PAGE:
Seminars and Colloquia by Series

Thin Elastic Materials Under Confinement

Series
Applied and Computational Mathematics Seminar
Time
Monday, September 29, 2008 - 13:00 for 1 hour (actually 50 minutes)
Location
Skiles 255
Speaker
Silas AlbenSchool of Mathematics, Georgia Tech
We discuss two problems. First: When a piece of paper is crumpled, sharp folds and creases form. These are distributed over the sheet in a complex yet fascinating pattern. We study experimentally a two-dimensional version of this problem using thin strips of paper confined within rings of shrinking radius. We find a distribution of curvatures which can be fit by a power law. We provide a physical argument for the power law using simple elasticity and geometry. The second problem considers confinement of charged polymers to the surface of a sphere. This is a generalization of the classical Thompson model of the atom and has applications in the confinement of RNA and DNA in viral shells. Using computational results and asymptotics we describe the sequence of configurations of a simple class of charged polymers.

Numerical Simulations with Uncertainty - Prediction and Estimation

Series
Applied and Computational Mathematics Seminar
Time
Monday, September 22, 2008 - 13:00 for 1 hour (actually 50 minutes)
Location
Skiles 255
Speaker
Dongbin XiuDivision of Applied Math, Purdue University
There has been growing interest in developing numerical methods for stochastic computations. This is motivated by the need to conduct uncertainty quantification in simulations, where uncertainty is ubiquitous and exists in parameter values, initial and boundary conditions, geometry, etc. In order to obtain simulation results with high fidelity, it is imperative to conduct stochastic computations to incorporate uncertainty from the beginning of the simulations. In this talk we review and discuss a class of fast numerical algorithms based on generalized polynomial chaos (gPC) expansion.The methods are highly efficient, compared to other traditional In addition to the forward stochastic problem solvers, we also discuss gPC-based methods for addressing "modeling uncertainty", i.e., deficiency in mathematical models, and solving inverse problems such as parameter estimation. ones, and suitable for stochastic simulations of complex systems.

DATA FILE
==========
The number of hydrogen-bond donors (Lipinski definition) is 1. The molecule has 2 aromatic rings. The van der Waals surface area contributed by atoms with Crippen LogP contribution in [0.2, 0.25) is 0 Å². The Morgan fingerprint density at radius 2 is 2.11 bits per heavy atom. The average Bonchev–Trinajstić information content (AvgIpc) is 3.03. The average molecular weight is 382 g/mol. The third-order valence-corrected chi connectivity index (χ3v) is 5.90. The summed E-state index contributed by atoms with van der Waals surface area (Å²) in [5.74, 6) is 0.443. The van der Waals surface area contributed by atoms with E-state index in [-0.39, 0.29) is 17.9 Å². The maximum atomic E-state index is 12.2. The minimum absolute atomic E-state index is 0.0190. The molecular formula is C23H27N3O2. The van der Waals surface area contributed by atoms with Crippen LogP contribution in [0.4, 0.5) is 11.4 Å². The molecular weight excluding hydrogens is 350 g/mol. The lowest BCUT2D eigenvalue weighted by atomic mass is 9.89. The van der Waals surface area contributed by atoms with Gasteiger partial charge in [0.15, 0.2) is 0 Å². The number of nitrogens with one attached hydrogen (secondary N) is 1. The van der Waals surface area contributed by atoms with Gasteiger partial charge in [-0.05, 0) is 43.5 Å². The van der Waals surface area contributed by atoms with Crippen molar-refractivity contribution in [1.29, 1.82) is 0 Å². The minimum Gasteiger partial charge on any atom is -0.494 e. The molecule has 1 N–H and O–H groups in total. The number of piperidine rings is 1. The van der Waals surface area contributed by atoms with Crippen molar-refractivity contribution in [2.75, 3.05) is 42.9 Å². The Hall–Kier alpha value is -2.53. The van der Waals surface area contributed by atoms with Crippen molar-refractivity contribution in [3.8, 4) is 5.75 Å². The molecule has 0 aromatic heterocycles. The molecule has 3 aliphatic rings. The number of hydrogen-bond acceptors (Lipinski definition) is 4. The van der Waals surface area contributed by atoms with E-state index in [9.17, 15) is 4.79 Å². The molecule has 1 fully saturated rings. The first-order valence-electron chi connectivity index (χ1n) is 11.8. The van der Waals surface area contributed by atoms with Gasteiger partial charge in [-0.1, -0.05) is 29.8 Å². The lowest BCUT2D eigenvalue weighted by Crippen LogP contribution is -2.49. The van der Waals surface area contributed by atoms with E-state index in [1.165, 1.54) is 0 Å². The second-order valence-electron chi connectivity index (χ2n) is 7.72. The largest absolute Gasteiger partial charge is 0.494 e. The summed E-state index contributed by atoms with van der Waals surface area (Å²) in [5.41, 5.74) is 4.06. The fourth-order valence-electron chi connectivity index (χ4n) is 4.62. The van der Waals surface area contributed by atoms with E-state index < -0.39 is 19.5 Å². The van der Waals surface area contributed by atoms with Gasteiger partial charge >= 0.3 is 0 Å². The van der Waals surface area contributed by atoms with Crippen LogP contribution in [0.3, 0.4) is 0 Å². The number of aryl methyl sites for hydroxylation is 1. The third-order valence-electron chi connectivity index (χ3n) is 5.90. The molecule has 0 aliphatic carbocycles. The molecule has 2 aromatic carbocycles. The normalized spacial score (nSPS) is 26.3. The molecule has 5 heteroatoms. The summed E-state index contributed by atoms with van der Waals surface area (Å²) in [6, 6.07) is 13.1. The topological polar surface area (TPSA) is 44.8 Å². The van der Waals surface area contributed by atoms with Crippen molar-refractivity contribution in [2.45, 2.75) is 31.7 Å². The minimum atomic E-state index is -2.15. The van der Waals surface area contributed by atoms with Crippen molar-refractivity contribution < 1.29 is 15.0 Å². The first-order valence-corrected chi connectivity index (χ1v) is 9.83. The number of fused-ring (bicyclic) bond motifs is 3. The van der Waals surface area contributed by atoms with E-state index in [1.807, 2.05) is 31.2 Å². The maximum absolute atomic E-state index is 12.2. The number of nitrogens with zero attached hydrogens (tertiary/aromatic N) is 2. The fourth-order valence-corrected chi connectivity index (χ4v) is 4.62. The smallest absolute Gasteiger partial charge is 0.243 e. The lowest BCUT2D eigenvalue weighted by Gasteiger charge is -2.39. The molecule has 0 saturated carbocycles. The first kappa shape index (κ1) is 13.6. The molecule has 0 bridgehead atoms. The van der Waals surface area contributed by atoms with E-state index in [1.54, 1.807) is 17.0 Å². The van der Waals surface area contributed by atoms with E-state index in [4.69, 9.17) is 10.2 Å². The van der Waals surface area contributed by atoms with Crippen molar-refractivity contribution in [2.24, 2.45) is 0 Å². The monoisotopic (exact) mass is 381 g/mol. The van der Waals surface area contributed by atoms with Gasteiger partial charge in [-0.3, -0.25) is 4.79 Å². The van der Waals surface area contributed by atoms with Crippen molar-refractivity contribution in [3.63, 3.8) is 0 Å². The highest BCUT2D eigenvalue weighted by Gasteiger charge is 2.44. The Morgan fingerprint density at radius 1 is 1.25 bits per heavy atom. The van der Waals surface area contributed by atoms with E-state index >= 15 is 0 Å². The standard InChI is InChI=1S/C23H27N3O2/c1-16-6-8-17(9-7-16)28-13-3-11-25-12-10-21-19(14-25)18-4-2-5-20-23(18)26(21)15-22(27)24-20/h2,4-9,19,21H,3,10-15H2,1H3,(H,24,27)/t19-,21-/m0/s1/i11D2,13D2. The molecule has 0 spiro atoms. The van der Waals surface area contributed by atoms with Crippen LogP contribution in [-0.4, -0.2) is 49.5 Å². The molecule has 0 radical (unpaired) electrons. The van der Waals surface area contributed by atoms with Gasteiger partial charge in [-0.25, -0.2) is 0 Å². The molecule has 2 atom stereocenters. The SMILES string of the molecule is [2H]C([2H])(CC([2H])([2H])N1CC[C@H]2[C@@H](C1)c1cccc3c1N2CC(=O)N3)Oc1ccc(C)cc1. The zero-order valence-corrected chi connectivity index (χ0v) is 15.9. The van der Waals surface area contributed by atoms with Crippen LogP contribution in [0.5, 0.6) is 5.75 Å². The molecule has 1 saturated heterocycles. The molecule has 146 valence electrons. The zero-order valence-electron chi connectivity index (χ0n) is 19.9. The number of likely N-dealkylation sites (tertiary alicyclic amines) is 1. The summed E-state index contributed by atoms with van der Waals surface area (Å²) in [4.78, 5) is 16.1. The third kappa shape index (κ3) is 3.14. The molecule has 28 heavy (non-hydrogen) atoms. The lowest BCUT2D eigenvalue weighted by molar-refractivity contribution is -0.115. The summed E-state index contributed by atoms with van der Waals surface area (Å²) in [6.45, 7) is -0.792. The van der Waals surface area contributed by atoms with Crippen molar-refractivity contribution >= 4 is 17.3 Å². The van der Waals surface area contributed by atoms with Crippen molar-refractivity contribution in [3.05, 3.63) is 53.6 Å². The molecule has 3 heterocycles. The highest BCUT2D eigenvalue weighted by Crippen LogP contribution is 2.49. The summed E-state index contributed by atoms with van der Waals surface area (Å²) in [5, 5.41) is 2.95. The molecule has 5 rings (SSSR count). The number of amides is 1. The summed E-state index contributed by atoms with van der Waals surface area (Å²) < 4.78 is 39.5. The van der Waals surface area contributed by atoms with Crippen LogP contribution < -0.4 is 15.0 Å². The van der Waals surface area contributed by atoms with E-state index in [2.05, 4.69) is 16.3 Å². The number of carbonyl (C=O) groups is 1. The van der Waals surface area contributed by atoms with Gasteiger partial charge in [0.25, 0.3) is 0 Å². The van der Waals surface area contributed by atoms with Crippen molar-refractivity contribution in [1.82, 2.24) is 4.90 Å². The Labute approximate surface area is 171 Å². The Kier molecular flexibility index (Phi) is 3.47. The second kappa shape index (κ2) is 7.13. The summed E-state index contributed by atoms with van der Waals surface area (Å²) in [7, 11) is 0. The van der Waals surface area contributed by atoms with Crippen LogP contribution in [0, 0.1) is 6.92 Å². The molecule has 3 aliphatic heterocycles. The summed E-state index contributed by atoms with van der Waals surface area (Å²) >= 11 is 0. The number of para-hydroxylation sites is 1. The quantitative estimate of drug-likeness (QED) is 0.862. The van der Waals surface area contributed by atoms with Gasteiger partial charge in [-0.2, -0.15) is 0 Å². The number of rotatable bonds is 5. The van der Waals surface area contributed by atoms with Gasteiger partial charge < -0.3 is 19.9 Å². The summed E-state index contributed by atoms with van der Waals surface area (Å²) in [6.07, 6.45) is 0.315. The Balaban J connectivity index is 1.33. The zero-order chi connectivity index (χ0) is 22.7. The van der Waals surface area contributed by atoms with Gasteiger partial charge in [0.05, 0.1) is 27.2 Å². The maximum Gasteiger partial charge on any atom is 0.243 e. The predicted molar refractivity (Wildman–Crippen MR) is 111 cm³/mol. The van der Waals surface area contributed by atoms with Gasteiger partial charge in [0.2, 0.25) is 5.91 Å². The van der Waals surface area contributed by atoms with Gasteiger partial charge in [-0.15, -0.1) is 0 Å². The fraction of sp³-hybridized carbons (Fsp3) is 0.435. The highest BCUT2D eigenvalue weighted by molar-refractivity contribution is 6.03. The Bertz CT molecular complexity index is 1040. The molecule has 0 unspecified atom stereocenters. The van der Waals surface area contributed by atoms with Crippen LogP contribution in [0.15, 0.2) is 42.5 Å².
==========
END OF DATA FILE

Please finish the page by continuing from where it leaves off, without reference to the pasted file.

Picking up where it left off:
Numerical Simulations of Global Approach for Photon Scanning Tunneling Microscopy - Coupling of Finite Element and Boundary Integral Methods

Series
Applied and Computational Mathematics Seminar
Time
Monday, September 15, 2008 - 13:00 for 1 hour (actually 50 minutes)
Location
Skiles 255
Speaker
Peijun LiDepartment of Mathematics, Purdue University
Near-field optics has developed dramatically in recent years due to the possibility of breaking the diffraction limit and obtaining subwavelength resolution. Broadly speaking, near-field optics concerns phenomena involving evanescent electromagnetic waves, to which the super-resolving capability of near-field optics may be attributed. In order to theoretically understand the physical mechanism of this capability, it is desirable to accurately solve the underlying scattering problem in near-field optics. We propose an accurate global model for one of the important experimental modes of near-field optics, photon scanning tunneling microscopy, and develop a coupling of finite element and boundary integral method for its numerical solution. Numerical experiments will be presented to illustrate the effectiveness of the proposed method and to show the features of wave propagation in photon scanning tunneling microscope.  The proposed model and developed method have no limitations on optical or geometrical parameters of probe and sample, they can be used for realistic simulations of various near-field microscope configurations.

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